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Medium Speed

Medium Speed Flight: 100-350 MPH (Subsonic)

In order to build faster aircraft, several areas or technologies had to be improved. First, the drag had to be reduced substantially. This was accomplished largely by developing enclosed, streamlined fuselages and stronger wings that did not require external bracing. This meant the structure had to be made stronger, but hopefully not heavier. Thus, materials and structures were developed with a higher ratio of strength to weight. Next, the thrust had to be greatly increased without making engines too heavy. Thus, the engine's ratio of power to weight increased. All of these areas improved in a leapfrog manner. For example, a new engine might be developed with 50 percent more power (good!) that weighed 25 percent more (not so good!) Note that this engine has a higher power-to-weight ratio, but it also weighs more. To carry this extra weight, the fuselage would have to be stronger and heavier. The resulting aircraft might not really be faster until it could be designed to be lighter. Finally, our knowledge of aerodynamics improved through the use of new tools such as wind tunnels and a lot of basic research.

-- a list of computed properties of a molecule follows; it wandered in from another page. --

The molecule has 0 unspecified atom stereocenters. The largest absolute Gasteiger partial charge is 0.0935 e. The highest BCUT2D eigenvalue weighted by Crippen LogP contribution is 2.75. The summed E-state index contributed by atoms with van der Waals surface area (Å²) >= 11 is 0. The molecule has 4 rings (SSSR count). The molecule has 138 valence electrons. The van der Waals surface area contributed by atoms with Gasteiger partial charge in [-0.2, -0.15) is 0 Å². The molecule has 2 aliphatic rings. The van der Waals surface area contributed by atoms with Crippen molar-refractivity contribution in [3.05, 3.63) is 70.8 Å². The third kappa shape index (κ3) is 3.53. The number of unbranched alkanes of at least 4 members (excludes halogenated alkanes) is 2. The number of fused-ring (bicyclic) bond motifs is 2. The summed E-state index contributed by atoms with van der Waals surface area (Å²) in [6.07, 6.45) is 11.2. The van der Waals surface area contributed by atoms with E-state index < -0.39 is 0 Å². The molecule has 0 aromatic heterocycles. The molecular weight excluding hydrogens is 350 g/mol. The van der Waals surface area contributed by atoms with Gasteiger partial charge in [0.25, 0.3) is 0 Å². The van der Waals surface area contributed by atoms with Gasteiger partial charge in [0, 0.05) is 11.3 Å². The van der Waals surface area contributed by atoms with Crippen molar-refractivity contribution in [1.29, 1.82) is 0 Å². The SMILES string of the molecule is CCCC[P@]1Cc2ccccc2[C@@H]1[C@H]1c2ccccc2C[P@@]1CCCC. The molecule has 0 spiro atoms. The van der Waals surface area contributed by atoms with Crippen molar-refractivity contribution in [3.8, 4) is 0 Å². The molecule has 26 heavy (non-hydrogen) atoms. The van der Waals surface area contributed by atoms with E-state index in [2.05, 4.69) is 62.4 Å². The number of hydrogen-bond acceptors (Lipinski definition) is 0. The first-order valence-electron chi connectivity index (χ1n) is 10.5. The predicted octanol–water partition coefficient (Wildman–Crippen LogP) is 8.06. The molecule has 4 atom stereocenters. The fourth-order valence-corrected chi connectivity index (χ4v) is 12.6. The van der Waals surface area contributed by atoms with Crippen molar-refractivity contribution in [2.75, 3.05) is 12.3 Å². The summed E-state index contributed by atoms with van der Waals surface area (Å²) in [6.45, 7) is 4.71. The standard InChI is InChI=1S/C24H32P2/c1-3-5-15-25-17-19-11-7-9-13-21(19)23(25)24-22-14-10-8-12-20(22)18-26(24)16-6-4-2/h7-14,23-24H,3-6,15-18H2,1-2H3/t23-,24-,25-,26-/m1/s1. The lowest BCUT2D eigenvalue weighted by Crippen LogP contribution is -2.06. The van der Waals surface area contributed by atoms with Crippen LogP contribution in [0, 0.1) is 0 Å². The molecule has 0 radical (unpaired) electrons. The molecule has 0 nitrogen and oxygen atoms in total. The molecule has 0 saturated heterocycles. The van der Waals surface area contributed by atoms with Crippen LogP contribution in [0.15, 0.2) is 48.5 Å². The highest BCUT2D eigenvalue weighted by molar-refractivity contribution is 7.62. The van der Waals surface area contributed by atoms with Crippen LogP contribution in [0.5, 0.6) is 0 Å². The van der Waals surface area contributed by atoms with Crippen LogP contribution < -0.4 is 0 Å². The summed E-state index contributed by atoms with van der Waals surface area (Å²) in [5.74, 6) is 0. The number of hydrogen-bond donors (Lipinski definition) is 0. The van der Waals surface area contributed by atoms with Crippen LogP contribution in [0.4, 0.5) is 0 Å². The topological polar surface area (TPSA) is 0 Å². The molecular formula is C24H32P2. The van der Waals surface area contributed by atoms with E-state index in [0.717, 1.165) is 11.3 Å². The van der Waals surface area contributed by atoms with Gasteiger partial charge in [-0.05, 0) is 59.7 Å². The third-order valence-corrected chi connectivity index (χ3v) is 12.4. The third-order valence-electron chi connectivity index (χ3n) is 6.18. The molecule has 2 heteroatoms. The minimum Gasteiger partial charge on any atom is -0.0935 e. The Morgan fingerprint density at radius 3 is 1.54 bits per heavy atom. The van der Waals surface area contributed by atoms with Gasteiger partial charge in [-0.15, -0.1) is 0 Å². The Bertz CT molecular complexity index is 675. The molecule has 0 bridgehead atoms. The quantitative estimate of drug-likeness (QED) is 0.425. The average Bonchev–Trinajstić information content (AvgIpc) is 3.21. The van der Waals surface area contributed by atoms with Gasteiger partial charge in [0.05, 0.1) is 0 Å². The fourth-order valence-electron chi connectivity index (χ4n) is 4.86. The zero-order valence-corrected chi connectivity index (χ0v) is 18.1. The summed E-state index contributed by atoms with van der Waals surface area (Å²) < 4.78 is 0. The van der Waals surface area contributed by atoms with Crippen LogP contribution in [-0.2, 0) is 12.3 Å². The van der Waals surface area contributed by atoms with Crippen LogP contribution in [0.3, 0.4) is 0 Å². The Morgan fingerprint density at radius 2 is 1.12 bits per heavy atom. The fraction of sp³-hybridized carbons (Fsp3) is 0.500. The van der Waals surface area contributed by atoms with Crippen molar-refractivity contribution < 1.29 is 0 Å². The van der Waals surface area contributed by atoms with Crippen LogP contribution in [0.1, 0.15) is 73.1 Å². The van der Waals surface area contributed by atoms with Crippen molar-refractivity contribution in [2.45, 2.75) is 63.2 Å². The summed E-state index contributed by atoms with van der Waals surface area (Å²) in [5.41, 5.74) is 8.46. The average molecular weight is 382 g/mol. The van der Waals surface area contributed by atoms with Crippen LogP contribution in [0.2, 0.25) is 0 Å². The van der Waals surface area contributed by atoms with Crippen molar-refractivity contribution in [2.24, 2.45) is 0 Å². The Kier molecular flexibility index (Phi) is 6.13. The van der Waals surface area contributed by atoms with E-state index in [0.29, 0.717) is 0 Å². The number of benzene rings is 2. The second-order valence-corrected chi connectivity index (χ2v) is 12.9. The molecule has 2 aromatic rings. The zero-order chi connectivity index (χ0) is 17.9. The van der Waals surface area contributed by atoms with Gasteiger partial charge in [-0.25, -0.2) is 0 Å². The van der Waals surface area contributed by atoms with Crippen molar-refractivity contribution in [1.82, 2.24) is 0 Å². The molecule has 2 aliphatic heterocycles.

The vehicles that are found in this regime are limited by the source of the thrust and, to a lesser extent, the drag. The engines are almost all propeller types, and the wings are almost all straight and fairly thick. Vehicles in this category are propeller craft like Fokker, Junkers, Cessna and Beechcraft. The need for higher-performance aircraft during WWII accelerated the development of aircraft in this speed regime. At the same time that speed was being improved, so was the carrying capacity of aircraft.

a picture of a biwing plane and a twin engine plane


Read Related Journals

Medium-Speed Wind Tunnel Testing for High-Lift System Performance by Steve Smith
 
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